The country intends to cap coal powered electricity generation at 1 100 GW (still a huge amount of coal fired generation) and have coal supply no more than 55% of the country’s energy needs. This is a start. Of course, the eventual worth of moves like this depend entirely on how long the remaining coal fired stations are going to be left in service.
China, for us to give ourselves an outside chance of avoiding 2 degrees C rise in average surface temperatures, must be carbon free (from energy) by about 2050. And they only have that time scale to work in if other richer countries get to zero by around 2035 – 2040.
The cancelled projects amount to about 115 GW of energy – around 10% of projected coal fired energy production.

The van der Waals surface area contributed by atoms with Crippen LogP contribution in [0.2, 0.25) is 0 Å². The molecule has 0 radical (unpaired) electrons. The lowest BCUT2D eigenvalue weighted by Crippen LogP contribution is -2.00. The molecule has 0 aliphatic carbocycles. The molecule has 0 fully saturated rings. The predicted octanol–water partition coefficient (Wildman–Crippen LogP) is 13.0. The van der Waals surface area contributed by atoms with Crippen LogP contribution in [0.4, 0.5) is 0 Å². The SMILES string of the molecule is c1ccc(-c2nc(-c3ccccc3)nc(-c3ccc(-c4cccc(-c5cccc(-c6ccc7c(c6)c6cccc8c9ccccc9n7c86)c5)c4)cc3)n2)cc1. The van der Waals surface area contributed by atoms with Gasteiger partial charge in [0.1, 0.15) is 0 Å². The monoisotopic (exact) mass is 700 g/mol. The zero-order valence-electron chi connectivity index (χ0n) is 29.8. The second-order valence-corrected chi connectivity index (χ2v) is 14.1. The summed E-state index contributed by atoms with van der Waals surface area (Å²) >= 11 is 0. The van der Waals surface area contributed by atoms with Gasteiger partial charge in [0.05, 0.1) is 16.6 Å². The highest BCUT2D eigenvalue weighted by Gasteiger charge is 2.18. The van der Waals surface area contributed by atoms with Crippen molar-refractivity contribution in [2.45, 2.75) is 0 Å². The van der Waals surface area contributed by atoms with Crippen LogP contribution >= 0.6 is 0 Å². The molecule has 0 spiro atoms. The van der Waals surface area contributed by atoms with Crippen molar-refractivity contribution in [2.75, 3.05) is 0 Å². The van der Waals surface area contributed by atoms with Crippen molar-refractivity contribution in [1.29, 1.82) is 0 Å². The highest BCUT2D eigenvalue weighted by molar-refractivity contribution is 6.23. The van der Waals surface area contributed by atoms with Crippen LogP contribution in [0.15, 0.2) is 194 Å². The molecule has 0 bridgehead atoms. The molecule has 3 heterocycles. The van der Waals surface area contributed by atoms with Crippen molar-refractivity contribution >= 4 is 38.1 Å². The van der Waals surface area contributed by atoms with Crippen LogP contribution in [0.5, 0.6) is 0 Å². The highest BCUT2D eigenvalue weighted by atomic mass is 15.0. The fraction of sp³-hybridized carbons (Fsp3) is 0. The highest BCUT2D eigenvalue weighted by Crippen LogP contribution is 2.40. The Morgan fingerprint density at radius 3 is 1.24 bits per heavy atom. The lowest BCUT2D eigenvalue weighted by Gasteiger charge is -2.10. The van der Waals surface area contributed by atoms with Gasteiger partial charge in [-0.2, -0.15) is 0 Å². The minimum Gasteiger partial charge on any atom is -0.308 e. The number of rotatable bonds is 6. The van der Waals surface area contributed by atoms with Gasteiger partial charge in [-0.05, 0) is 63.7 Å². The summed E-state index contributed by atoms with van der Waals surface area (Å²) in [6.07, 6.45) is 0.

Instead of coal fired generation, China is committing to bringing 130 GW of solar and wind generation on line by 2020 – equivalent to France’s total renewable power generation capacity (a fair whack of which is obtained through its 19 or 20 nuclear power stations)…and all in the space of 3 years!
Okay. So what is New Zealand doing in the meantime by way of our commitment to this global task? Opening up new coal fired facilities and extending the life of others …and in a legislative framework that rejects or forbids objections to their construction if those objections are based on concerns around climate change.
Isn’t it time New Zealand ‘got with the programme’?